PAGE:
What if I have a foreign driving licence?

If you wish to drive in Great Britain (England, Scotland or Wales) and you have a foreign driving licence, you need to check whether or not you are allowed to drive with your non-GB licence, and if so, for how long.

The tool on GOV.UK explains the rules which apply to you depending on which country your licence is from.

It is often the case that you can drive on a foreign licence for a while, but then need to change it for a UK one. If you need to exchange your foreign driving licence for a British licence, you can use the tool on GOV.UK to find out how to do this.

If you are in Northern Ireland, you should check nidirect.

Vehicle tax

If you own a car in the UK, you usually have to tax it; otherwise it is illegal to drive it. There are some exemptions, for example if you are disabled or if your car is ‘historic’. There is more information on GOV.UK.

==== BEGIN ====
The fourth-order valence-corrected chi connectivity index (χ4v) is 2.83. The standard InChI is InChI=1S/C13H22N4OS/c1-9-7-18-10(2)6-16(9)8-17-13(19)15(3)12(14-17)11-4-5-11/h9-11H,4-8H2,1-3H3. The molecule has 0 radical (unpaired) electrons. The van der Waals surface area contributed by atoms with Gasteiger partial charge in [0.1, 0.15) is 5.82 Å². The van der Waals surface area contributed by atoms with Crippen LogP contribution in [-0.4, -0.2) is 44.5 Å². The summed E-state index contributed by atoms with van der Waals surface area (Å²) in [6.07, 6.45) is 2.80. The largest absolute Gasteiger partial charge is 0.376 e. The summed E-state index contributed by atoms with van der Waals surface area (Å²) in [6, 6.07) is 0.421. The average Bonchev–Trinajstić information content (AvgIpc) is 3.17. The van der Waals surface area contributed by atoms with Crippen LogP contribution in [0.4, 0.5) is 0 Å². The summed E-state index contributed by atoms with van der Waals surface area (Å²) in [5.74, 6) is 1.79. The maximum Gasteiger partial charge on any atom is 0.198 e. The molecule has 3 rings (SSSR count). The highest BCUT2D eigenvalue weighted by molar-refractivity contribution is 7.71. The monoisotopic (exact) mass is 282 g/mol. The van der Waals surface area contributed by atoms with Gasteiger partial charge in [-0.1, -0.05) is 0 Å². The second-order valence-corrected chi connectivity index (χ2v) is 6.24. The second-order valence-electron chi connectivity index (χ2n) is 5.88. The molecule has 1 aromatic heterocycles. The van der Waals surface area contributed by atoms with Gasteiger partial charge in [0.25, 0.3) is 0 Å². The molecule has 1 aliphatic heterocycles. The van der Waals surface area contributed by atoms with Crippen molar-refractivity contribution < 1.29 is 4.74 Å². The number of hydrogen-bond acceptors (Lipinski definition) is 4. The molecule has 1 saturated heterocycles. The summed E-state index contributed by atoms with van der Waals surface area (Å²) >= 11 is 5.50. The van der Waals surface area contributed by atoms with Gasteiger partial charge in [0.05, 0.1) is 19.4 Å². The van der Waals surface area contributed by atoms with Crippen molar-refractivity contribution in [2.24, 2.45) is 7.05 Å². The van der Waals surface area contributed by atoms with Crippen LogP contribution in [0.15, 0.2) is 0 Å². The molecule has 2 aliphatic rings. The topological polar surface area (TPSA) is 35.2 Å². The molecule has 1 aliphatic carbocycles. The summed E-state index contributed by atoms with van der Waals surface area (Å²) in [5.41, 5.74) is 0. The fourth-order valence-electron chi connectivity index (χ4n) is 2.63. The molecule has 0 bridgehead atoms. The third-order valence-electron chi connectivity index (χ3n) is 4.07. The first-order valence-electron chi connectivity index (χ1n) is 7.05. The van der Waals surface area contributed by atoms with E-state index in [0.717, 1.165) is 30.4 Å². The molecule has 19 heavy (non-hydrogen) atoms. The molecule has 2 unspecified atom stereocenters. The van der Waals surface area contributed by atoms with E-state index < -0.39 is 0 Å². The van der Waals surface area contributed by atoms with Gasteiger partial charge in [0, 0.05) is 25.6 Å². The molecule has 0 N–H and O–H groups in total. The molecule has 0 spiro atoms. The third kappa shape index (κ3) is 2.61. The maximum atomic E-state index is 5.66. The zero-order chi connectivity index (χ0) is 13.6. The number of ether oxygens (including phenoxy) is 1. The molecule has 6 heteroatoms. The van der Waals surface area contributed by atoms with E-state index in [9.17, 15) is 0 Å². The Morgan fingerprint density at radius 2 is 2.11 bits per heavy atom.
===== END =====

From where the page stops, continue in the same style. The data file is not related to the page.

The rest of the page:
This is known as vehicle tax or 'road tax' (previously evidenced by a 'tax disc'). The cost of the vehicle tax usually depends on the carbon dioxide (CO2) emissions of the car. You can use a tool on GOV.UK to work out how much your vehicle tax will be.

You can apply for vehicle tax on GOV.UK in Great Britain and Northern Ireland (England, Scotland, Wales and Northern Ireland). GOV.UK provides information on other ways of applying to pay vehicle tax such as the Post Office. The DVLA will check things like whether your car has a valid MOT and insurance cover before allowing the vehicle to be taxed.

The DVLA should send you a V11 or V85/1 renewal reminder when your vehicle tax is due to run out. You can find information on how to tax your car without this, for example, if you lost it, on GOV.UK.

You should note that if you buy a second-hand car in the UK, the previous owner’s vehicle tax will be cancelled and they will be sent a refund for any full months remaining – it is not possible to transfer it to you anymore. You will then have to tax the car yourself, which you can do using the New Keeper Supplement (V5C/2) if you have just bought the vehicle and are waiting for the ownership to be transferred. You can find more information about vehicle tax refunds on GOV.UK.